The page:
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I still remember the very moment that these two simple sentences permanently pierced my teaching soul. I’d volunteered to let a previous district in which I taught test out a possible student survey, and this was some of the feedback I received.

Now in the grand scheme of feedback students can and do give, this really wasn’t a bad thing; in fact, it was a compliment on many levels — the student liked my class and found he could be successful in it. Some might say, “Isn’t that the goal of teaching?” However, I’ve never wanted student learning to be “easy” in my class.

I spent that summer reflecting upon my approach to instruction, thinking of ways to make my class more of a challenge, and that’s when it hit me,

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“I need to make learning messier, less controlled, and more student-centered; in short, I need to get out of the way.”

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How Many Days Are Left? 10 Tips to End the Year with Positivity and Purpose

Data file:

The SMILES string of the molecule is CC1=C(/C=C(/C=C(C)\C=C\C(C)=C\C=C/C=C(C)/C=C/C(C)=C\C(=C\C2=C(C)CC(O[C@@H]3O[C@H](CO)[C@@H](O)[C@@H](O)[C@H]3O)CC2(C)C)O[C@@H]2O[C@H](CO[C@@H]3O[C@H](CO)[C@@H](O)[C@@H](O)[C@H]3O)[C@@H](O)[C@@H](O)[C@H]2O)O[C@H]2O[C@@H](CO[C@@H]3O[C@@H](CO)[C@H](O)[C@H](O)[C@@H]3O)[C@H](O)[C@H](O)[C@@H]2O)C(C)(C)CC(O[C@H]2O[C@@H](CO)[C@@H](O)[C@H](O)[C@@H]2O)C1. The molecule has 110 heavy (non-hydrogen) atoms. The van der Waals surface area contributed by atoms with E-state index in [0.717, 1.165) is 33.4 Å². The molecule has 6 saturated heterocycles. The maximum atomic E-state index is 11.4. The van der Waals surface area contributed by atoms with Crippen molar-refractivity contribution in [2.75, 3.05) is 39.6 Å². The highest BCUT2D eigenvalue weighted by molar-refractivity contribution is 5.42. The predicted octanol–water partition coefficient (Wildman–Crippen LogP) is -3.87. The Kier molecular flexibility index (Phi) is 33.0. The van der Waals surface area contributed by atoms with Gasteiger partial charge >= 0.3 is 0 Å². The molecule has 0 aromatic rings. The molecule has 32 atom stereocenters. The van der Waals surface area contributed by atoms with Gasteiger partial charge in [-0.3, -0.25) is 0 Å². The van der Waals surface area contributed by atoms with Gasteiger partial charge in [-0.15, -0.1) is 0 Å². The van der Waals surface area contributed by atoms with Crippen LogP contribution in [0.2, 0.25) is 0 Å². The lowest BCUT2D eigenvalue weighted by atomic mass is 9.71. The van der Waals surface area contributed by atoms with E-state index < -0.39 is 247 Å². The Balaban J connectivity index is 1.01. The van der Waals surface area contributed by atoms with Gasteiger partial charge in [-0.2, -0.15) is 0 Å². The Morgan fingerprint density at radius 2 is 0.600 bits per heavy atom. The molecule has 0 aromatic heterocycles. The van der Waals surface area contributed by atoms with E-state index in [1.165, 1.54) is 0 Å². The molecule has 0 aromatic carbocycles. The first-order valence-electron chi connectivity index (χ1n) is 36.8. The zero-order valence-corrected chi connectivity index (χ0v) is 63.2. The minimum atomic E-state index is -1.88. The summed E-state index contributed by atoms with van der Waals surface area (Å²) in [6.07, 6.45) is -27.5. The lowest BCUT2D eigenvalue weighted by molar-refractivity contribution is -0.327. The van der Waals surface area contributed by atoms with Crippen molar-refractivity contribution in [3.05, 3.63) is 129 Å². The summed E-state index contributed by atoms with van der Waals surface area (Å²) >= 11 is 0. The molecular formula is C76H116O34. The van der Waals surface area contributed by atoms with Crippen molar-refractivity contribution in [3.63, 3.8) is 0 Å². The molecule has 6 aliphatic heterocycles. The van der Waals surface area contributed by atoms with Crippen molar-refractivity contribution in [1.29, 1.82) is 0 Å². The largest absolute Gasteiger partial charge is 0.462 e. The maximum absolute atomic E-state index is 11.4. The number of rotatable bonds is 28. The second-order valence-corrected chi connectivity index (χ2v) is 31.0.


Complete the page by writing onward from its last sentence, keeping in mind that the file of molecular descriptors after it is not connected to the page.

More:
Tchers' Voice Great ideas from passionate educators just like you

Inevitably, when educators get to April or May, the question of “How many days are left?” is uttered frequently, and with so many different variations in tone.

There is the Freaked Out — pure panic because “I still have so much material left to cover,” or “My kids are not ready for the AP test.”

Or the Exhausted, when this question is quietly mumbled with a tone of “I cannot do it; I won’t make it that long.

Don’t forget about the Angered, whereby one basically screams the question, with the certainty that the answer will be an unreasonable number.

At times, you might even get the Practical. This one is probably heard the least, but typically involves the initial question asked in a reflective tone and followed by a concrete plan to make it through.

And if you’re lucky, you might just get the To Hell With It. A personal favorite, this educator might not even finish asking the question because he or she has just reached a point where they don’t even care anymore. It’s not that they don’t care about their job or their students, but they just don’t care, for better or worse, how many days are left.

The educational reality is that we’ve reached the time of year when you probably can see yourself in one (or more, depending on the day) of these responses. And if the weather where you are is at all like it is in Chicago this “spring,” there are probably days when you don’t even have the disposition to ask the question, because you’re so annoyed by it all.